Resources:

Recovering from Identity Theft: The Federal Trade Commission offers this “one-stop resource to help you report and recover from identity theft”. This tool will help build a recovery plan to get back on track.

Data Breach Response: A Guide for Businesses: Businesses need help preparing for the digital age as well. This guide will help them protect against data breaches.

What do Do When You Receive a Data Breach Notice: The Privacy Rights Clearinghouse built this guide for the average consumer. They outline how to respond to different kinds of data breaches.

Examples in the Library

To get the ball rolling, here is a quick sampling of ways these resources and skills can be added or incorporated into existing programs in the library:

  • Parents Group: Parents like to know what works for other people and discuss how to keep their kids safe. Gather parents together and ask for their preferred topics.
    • Provide links to Common Sense Media's Ultimate Guide series, let parents discuss.
    • Talk about screen time, what works, and what doesn't?
    • Do you know how your kids spend time online?
    • Talk about social media use, and how it is impacting kids.
  • Older Adults
    • Host workshops to discuss examples of "cybersecurity gone wrong" and discuss how the problems could be prevented.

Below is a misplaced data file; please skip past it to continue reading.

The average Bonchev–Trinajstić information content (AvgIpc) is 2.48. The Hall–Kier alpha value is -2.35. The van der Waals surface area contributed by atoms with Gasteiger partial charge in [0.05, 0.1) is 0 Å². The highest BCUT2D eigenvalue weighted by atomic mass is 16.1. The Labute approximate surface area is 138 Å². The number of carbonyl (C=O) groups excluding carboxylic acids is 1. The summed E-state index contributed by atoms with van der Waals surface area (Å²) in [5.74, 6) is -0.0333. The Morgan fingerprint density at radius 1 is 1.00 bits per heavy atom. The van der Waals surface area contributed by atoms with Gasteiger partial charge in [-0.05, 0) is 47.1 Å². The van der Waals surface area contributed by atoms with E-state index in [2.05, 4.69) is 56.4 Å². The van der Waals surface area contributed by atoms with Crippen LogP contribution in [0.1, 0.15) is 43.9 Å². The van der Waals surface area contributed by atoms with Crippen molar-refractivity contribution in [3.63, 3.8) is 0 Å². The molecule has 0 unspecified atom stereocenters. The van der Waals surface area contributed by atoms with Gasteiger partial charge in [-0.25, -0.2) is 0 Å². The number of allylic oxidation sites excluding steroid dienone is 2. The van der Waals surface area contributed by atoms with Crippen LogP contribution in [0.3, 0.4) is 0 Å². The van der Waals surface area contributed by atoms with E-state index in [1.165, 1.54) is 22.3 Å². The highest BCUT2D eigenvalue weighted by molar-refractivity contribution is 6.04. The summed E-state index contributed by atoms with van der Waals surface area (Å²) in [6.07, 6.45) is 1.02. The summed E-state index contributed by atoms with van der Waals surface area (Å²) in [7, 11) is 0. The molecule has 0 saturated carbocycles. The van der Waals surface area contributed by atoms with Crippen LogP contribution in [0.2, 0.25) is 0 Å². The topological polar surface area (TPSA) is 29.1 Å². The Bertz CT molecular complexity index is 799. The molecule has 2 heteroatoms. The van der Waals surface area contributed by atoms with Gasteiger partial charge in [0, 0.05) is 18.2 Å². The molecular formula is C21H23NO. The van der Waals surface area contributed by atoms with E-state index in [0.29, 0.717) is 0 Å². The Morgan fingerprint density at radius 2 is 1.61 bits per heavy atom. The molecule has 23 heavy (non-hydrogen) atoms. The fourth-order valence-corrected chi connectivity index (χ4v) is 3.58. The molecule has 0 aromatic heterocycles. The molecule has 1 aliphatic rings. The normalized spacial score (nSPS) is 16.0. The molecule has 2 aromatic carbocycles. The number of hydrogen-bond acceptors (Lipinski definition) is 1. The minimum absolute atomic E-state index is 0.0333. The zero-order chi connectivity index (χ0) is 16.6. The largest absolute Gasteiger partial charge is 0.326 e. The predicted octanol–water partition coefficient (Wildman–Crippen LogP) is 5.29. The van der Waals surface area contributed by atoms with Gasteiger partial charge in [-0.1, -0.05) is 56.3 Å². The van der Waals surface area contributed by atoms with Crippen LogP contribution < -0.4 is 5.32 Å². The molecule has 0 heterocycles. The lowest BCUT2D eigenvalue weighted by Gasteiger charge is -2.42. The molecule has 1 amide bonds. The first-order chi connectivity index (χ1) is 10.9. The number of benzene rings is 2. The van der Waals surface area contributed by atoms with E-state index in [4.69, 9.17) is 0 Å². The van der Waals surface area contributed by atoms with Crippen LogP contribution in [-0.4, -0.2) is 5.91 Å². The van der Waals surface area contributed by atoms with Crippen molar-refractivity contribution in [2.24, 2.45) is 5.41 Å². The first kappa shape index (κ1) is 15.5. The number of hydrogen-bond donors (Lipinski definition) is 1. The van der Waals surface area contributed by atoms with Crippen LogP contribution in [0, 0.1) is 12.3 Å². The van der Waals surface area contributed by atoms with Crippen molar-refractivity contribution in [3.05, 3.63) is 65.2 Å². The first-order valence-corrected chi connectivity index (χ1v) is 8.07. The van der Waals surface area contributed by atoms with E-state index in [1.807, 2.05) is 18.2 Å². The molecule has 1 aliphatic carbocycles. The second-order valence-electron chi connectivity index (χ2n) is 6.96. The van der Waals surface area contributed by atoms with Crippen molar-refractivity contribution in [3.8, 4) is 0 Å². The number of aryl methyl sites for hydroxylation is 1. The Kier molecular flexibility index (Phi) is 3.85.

• Host a beginner's tech petting zoo for common devices.
    • Provide handouts, bookmarks, postcards, etc. with privacy & security tips.
    • Teach people how to find crafting tips online, include privacy and security flyers.
  • Children
    • Choose online privacy related books for story hour.
    • Privacy & security puppet shows!
    • Work with local schools to get the word out there.
    • Be Internet Awesome: Google's Interland teaches kids about Digital Safety.
  • Teens
    • Provide online privacy & security handouts and posters in common meeting areas.
    • Add a mini privacy & security session during online gaming events.
    • Start internships for teens to teach younger kids and older adults about online privacy & security for college and job applications.
    • Ask teens to design online games for kids and include privacy and security tips.
  • Adults
    • Include privacy and security tip sheet handouts during resume building workshops.
    • Start a "how to write your own blog" group and include privacy & security tips.
    • Offer a computer basics course, including safety and security.
    • Add new handouts to device assistance sessions.